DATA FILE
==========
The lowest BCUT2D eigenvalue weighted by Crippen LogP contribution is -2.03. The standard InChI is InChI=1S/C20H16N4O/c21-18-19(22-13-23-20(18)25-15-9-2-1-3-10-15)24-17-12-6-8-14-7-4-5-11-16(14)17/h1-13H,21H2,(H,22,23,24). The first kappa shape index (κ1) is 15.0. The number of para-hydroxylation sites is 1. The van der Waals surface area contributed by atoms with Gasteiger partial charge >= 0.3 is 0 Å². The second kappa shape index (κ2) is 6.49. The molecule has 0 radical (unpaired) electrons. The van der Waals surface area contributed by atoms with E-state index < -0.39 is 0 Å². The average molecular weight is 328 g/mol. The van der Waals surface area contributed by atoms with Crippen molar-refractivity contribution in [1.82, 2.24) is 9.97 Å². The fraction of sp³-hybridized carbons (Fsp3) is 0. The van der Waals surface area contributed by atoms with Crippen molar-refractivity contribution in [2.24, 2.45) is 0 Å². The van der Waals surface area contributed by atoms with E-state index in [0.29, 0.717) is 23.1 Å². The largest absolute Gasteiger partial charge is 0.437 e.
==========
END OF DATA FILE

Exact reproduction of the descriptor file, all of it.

The lowest BCUT2D eigenvalue weighted by Crippen LogP contribution is -2.03. The standard InChI is InChI=1S/C20H16N4O/c21-18-19(22-13-23-20(18)25-15-9-2-1-3-10-15)24-17-12-6-8-14-7-4-5-11-16(14)17/h1-13H,21H2,(H,22,23,24). The first kappa shape index (κ1) is 15.0. The number of para-hydroxylation sites is 1. The van der Waals surface area contributed by atoms with Gasteiger partial charge >= 0.3 is 0 Å². The second kappa shape index (κ2) is 6.49. The molecule has 0 radical (unpaired) electrons. The van der Waals surface area contributed by atoms with E-state index < -0.39 is 0 Å². The average molecular weight is 328 g/mol. The van der Waals surface area contributed by atoms with Crippen molar-refractivity contribution in [1.82, 2.24) is 9.97 Å². The fraction of sp³-hybridized carbons (Fsp3) is 0. The van der Waals surface area contributed by atoms with Crippen molar-refractivity contribution in [2.24, 2.45) is 0 Å². The van der Waals surface area contributed by atoms with E-state index in [0.29, 0.717) is 23.1 Å². The largest absolute Gasteiger partial charge is 0.437 e.